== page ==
- If you don’t want to update your BIND software, you can download just the new key from ISC or ICANN and manually add it to the bind.keys file in /etc (it is moved there after installation), or replace the bind.keys file with a new one downloaded from isc.org, and restart BIND. This will cause BIND to load the keys in the new bind.keys file. Be sure to update the bind.keys file in your ‘master copy’ of BIND if you have a provisioning system creating builds for new installations.
- Keep the 2010 key in the trust anchor database during the overlap and rollover period. When the old key is withdrawn, you may remove the old key (you don’t have to and it might be wisest to leave it in there just in case).
- If you are running authoritative services with BIND, or a resolver that is not doing DNSSEC-validation, you should not see an impact.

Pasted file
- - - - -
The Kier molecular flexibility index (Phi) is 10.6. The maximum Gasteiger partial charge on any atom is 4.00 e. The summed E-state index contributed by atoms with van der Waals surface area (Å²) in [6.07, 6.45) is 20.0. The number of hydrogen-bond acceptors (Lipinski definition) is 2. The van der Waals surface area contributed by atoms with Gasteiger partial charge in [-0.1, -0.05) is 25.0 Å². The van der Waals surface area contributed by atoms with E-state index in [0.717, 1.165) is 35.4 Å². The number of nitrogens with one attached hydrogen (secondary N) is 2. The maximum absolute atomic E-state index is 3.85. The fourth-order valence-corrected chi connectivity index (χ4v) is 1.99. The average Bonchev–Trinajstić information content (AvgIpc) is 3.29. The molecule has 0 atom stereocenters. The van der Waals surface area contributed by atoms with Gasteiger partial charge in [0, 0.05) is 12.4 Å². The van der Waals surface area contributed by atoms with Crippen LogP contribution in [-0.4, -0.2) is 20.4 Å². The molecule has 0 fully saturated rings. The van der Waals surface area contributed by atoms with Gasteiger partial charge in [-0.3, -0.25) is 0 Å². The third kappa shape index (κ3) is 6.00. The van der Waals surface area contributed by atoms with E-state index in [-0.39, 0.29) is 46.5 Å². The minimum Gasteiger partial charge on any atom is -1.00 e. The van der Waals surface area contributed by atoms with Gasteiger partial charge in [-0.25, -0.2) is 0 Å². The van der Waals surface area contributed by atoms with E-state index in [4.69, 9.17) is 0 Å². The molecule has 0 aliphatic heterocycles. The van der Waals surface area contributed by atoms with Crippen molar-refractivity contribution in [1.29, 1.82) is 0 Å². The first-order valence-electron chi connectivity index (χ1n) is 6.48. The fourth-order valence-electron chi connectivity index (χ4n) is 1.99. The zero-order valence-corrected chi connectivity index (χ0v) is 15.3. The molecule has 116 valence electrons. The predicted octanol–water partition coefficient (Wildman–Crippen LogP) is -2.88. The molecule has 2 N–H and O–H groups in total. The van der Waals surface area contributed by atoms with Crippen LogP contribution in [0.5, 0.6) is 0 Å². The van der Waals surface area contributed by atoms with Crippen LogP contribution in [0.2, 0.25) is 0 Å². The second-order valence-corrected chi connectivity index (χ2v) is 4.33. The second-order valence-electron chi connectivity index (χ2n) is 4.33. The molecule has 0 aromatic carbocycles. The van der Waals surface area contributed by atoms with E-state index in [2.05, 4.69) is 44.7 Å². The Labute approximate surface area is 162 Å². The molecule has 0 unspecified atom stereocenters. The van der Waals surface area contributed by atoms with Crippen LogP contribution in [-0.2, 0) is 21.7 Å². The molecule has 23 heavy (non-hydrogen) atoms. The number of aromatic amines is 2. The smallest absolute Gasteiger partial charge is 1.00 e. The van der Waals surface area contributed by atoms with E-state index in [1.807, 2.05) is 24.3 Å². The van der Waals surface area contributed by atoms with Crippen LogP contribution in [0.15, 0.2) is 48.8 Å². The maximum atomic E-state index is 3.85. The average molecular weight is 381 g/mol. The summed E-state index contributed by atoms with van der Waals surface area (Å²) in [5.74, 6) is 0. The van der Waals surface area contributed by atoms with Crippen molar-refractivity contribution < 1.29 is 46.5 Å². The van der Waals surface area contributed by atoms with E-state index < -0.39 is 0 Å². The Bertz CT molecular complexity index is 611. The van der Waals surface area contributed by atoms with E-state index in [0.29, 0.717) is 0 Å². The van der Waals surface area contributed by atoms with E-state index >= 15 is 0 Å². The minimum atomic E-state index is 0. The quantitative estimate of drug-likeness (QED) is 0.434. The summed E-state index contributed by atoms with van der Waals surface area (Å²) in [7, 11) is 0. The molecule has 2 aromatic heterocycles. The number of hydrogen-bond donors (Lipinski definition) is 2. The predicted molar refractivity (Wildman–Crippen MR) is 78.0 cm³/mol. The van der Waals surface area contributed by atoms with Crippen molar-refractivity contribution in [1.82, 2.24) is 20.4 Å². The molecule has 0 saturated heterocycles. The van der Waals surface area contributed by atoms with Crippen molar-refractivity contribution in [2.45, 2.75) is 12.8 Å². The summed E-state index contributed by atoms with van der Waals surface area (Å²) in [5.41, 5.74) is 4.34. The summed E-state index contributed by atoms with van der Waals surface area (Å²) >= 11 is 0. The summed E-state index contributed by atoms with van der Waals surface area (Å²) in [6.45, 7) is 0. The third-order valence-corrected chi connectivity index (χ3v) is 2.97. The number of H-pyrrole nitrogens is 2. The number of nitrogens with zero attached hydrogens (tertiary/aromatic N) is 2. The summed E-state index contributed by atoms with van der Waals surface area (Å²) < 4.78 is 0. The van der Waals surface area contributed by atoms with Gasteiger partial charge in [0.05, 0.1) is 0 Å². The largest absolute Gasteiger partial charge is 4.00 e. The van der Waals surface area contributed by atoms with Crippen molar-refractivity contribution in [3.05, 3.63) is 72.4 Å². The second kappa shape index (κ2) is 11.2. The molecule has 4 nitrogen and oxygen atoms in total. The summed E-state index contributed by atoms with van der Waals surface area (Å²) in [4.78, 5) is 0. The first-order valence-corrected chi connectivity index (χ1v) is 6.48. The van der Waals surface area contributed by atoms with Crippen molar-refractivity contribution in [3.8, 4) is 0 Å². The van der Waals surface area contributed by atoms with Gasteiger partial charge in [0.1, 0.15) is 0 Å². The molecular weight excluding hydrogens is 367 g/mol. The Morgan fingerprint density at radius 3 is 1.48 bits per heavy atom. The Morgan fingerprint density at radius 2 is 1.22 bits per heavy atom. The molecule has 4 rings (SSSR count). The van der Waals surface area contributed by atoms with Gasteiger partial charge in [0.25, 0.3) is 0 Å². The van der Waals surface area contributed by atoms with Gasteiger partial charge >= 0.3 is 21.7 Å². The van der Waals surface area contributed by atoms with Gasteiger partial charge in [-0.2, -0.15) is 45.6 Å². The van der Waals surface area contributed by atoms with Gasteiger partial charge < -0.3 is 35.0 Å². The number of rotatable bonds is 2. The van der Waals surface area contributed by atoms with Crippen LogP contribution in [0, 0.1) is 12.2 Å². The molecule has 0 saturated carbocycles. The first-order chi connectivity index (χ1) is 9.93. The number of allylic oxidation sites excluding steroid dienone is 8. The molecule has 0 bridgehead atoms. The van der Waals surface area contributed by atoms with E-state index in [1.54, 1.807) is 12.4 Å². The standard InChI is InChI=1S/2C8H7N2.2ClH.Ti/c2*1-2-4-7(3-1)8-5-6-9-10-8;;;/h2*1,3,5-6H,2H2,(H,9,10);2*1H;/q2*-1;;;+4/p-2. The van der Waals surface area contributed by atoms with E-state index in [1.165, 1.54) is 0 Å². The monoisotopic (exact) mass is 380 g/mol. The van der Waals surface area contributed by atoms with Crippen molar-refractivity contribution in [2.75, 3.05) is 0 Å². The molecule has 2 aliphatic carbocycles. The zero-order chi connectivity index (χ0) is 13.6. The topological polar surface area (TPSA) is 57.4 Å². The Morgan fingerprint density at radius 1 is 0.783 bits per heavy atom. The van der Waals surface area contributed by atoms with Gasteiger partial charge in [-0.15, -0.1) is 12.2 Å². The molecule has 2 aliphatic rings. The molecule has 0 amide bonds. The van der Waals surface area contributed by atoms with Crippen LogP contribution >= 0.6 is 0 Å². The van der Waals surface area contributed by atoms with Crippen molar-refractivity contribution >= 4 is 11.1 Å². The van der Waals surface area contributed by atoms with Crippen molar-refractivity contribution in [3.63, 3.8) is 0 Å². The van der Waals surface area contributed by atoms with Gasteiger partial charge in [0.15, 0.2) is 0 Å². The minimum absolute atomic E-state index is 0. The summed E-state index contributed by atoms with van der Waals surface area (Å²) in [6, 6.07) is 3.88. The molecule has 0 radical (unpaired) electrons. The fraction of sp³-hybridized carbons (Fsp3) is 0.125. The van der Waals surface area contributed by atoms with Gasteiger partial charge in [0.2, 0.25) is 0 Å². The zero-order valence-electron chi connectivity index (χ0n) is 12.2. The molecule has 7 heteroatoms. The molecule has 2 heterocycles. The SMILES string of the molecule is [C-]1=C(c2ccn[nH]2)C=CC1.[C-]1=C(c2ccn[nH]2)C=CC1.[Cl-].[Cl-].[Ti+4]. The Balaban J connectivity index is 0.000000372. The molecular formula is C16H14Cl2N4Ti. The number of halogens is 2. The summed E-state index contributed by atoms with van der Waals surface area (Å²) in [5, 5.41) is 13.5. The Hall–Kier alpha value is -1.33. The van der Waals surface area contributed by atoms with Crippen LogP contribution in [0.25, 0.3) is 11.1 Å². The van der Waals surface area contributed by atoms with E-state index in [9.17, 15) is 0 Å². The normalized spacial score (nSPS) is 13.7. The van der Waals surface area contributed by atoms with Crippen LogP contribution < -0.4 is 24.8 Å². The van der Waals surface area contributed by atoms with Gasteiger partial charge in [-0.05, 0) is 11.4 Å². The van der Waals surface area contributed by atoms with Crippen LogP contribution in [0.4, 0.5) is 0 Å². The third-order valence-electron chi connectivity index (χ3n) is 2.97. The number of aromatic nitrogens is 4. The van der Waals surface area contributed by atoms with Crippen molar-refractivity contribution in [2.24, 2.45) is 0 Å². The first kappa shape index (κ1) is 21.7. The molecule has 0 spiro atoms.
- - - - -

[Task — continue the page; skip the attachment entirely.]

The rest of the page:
- If are running a BIND validating resolver using managed-keys, relax, you should be fine. If you are curious, check for the new key in your managed-keys BIND instance after July, 2017.
- If you are running a BIND validating resolver using trusted-keys and you can upgrade to managed-keys, do so now, before the root key rollover
- In any case, we recommend monitoring news from ICANN about the root key rollover, as dates may change. Be on the lookout for possible DNSSEC validation failures on or around, October 11th 2017, in case of unforseen problems.